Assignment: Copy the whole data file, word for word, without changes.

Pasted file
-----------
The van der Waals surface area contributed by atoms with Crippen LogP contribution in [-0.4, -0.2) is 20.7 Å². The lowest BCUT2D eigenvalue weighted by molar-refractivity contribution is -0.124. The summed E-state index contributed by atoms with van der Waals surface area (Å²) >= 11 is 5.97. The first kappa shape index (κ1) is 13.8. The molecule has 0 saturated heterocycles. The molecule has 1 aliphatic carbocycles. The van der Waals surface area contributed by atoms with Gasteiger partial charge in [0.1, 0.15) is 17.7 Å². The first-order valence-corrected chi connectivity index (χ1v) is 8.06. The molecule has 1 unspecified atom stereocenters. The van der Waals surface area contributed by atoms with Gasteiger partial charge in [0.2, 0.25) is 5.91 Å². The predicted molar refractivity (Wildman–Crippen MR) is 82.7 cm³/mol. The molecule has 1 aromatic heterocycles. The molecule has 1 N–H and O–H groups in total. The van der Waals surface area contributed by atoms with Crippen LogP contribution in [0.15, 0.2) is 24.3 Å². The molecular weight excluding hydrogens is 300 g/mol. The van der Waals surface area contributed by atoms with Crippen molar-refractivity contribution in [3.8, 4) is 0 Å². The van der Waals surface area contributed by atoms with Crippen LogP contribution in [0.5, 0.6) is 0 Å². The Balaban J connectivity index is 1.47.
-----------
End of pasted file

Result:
The van der Waals surface area contributed by atoms with Crippen LogP contribution in [-0.4, -0.2) is 20.7 Å². The lowest BCUT2D eigenvalue weighted by molar-refractivity contribution is -0.124. The summed E-state index contributed by atoms with van der Waals surface area (Å²) >= 11 is 5.97. The first kappa shape index (κ1) is 13.8. The molecule has 0 saturated heterocycles. The molecule has 1 aliphatic carbocycles. The van der Waals surface area contributed by atoms with Gasteiger partial charge in [0.1, 0.15) is 17.7 Å². The first-order valence-corrected chi connectivity index (χ1v) is 8.06. The molecule has 1 unspecified atom stereocenters. The van der Waals surface area contributed by atoms with Gasteiger partial charge in [0.2, 0.25) is 5.91 Å². The predicted molar refractivity (Wildman–Crippen MR) is 82.7 cm³/mol. The molecule has 1 aromatic heterocycles. The molecule has 1 N–H and O–H groups in total. The van der Waals surface area contributed by atoms with Crippen LogP contribution in [0.15, 0.2) is 24.3 Å². The molecular weight excluding hydrogens is 300 g/mol. The van der Waals surface area contributed by atoms with Crippen molar-refractivity contribution in [3.8, 4) is 0 Å². The van der Waals surface area contributed by atoms with Crippen LogP contribution in [0.5, 0.6) is 0 Å². The Balaban J connectivity index is 1.47.